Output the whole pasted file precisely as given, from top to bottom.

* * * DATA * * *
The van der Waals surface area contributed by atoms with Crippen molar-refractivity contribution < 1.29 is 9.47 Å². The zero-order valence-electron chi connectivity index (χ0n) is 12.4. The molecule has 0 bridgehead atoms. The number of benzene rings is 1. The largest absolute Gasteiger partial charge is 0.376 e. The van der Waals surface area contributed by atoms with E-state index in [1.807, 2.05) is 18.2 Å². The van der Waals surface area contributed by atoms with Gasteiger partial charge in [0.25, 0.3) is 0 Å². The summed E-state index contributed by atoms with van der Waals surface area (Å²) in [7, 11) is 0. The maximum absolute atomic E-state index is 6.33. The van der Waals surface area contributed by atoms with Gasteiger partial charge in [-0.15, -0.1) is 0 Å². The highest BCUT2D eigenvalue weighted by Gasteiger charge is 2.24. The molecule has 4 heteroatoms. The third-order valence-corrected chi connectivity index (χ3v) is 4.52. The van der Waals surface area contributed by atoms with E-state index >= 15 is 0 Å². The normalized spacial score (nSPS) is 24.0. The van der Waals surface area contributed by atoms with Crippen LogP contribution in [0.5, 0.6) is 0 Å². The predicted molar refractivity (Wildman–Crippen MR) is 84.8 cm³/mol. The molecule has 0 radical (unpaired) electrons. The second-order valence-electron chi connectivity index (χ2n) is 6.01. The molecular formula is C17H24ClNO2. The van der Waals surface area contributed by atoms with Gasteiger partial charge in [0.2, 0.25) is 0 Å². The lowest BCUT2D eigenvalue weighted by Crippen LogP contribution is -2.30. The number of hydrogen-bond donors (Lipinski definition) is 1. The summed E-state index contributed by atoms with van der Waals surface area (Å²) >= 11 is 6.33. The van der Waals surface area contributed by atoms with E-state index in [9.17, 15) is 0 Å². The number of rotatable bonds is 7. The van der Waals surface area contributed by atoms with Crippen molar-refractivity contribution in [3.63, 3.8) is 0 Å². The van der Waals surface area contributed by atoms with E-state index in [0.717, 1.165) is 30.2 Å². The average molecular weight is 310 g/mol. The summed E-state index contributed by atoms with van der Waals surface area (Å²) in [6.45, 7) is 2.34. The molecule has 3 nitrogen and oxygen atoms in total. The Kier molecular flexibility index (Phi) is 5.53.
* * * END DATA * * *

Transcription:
The van der Waals surface area contributed by atoms with Crippen molar-refractivity contribution < 1.29 is 9.47 Å². The zero-order valence-electron chi connectivity index (χ0n) is 12.4. The molecule has 0 bridgehead atoms. The number of benzene rings is 1. The largest absolute Gasteiger partial charge is 0.376 e. The van der Waals surface area contributed by atoms with E-state index in [1.807, 2.05) is 18.2 Å². The van der Waals surface area contributed by atoms with Gasteiger partial charge in [0.25, 0.3) is 0 Å². The summed E-state index contributed by atoms with van der Waals surface area (Å²) in [7, 11) is 0. The maximum absolute atomic E-state index is 6.33. The van der Waals surface area contributed by atoms with Gasteiger partial charge in [-0.15, -0.1) is 0 Å². The highest BCUT2D eigenvalue weighted by Gasteiger charge is 2.24. The molecule has 4 heteroatoms. The third-order valence-corrected chi connectivity index (χ3v) is 4.52. The van der Waals surface area contributed by atoms with E-state index >= 15 is 0 Å². The normalized spacial score (nSPS) is 24.0. The van der Waals surface area contributed by atoms with Crippen LogP contribution in [0.5, 0.6) is 0 Å². The predicted molar refractivity (Wildman–Crippen MR) is 84.8 cm³/mol. The molecule has 0 radical (unpaired) electrons. The second-order valence-electron chi connectivity index (χ2n) is 6.01. The molecular formula is C17H24ClNO2. The van der Waals surface area contributed by atoms with Gasteiger partial charge in [0.2, 0.25) is 0 Å². The lowest BCUT2D eigenvalue weighted by Crippen LogP contribution is -2.30. The number of hydrogen-bond donors (Lipinski definition) is 1. The summed E-state index contributed by atoms with van der Waals surface area (Å²) >= 11 is 6.33. The van der Waals surface area contributed by atoms with E-state index in [9.17, 15) is 0 Å². The number of rotatable bonds is 7. The van der Waals surface area contributed by atoms with Crippen molar-refractivity contribution in [3.63, 3.8) is 0 Å². The van der Waals surface area contributed by atoms with E-state index in [0.717, 1.165) is 30.2 Å². The average molecular weight is 310 g/mol. The summed E-state index contributed by atoms with van der Waals surface area (Å²) in [6.45, 7) is 2.34. The molecule has 3 nitrogen and oxygen atoms in total. The Kier molecular flexibility index (Phi) is 5.53.